Rectifier

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A rectifier is a device that can convert Alternating current (AC) to Direct current (DC). This is a process called rectification. Many rectifiers in the 20th century were made of metals like copper, iron, and silver.[1] Nowadays most are semiconductors.

Half-wave rectifiers only have one side of a waveform, while the full-wave rectifiers use both sides of a waveform. The left-hand side of the full-wave rectifier circuit consists of four diodes: a diode bridge. Half-wave current is a current that can only flow in alternate current, a full-wave current can flow both alternating current and direct current. [2]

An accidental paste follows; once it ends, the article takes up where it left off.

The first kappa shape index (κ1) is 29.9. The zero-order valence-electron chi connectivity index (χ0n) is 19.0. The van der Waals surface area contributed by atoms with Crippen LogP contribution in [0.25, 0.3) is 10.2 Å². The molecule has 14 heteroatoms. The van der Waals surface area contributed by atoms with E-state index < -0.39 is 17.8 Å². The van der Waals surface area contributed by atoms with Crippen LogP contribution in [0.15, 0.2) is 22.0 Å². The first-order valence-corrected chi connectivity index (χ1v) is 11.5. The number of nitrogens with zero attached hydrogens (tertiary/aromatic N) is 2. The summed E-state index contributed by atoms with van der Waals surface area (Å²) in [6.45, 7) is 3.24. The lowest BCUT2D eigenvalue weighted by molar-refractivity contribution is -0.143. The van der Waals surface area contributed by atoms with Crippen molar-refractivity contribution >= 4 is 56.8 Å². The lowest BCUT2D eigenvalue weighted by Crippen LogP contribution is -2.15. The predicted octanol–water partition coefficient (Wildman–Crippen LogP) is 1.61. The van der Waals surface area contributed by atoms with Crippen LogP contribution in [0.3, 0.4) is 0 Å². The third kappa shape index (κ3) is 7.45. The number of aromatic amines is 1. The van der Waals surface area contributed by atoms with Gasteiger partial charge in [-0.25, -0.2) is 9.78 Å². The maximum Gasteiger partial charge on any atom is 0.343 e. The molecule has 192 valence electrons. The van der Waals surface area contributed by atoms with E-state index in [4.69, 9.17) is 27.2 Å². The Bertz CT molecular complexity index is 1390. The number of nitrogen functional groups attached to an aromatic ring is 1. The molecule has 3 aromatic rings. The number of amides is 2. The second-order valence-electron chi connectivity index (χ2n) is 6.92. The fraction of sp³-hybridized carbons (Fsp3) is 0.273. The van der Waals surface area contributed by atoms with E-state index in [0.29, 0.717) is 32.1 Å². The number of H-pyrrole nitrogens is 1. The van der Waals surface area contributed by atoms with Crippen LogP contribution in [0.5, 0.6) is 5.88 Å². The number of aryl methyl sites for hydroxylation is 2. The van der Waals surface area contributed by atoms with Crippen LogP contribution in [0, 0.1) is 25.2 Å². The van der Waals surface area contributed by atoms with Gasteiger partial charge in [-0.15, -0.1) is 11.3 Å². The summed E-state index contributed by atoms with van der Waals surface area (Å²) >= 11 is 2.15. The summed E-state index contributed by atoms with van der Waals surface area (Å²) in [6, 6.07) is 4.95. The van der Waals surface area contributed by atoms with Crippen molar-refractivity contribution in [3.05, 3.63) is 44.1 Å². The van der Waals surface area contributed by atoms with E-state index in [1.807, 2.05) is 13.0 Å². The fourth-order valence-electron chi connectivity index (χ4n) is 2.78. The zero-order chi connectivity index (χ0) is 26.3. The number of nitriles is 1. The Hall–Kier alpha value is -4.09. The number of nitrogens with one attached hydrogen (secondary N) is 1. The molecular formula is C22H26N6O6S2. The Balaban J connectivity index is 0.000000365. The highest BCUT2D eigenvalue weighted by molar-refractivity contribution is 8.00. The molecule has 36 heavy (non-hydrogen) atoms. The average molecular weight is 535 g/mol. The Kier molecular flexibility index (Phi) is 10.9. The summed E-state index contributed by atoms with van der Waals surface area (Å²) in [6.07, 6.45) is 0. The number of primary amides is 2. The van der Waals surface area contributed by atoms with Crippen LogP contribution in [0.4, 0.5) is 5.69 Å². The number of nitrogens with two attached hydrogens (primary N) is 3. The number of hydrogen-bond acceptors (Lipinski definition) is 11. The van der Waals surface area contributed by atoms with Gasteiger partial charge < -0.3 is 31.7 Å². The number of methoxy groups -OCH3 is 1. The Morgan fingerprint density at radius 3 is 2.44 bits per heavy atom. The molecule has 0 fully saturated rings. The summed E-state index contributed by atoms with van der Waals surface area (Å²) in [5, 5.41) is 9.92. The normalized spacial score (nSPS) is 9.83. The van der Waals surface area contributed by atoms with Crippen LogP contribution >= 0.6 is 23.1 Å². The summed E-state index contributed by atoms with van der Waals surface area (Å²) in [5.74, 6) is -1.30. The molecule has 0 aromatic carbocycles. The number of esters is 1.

Diode bridge, a full wave rectifier

Diode bridge is electrical circuit that consists of four diodes. It acts as a full wave rectifier to convert alternating current to direct current.

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References[change | change source]

  1. "What is a Rectifier Circuit?". Michael Lemmon. 2009-02-01. Retrieved 20 May 2012. 
  2. Patrick Hoppe. "Half-Wave Rectifier". Retrieved 20 May 2012.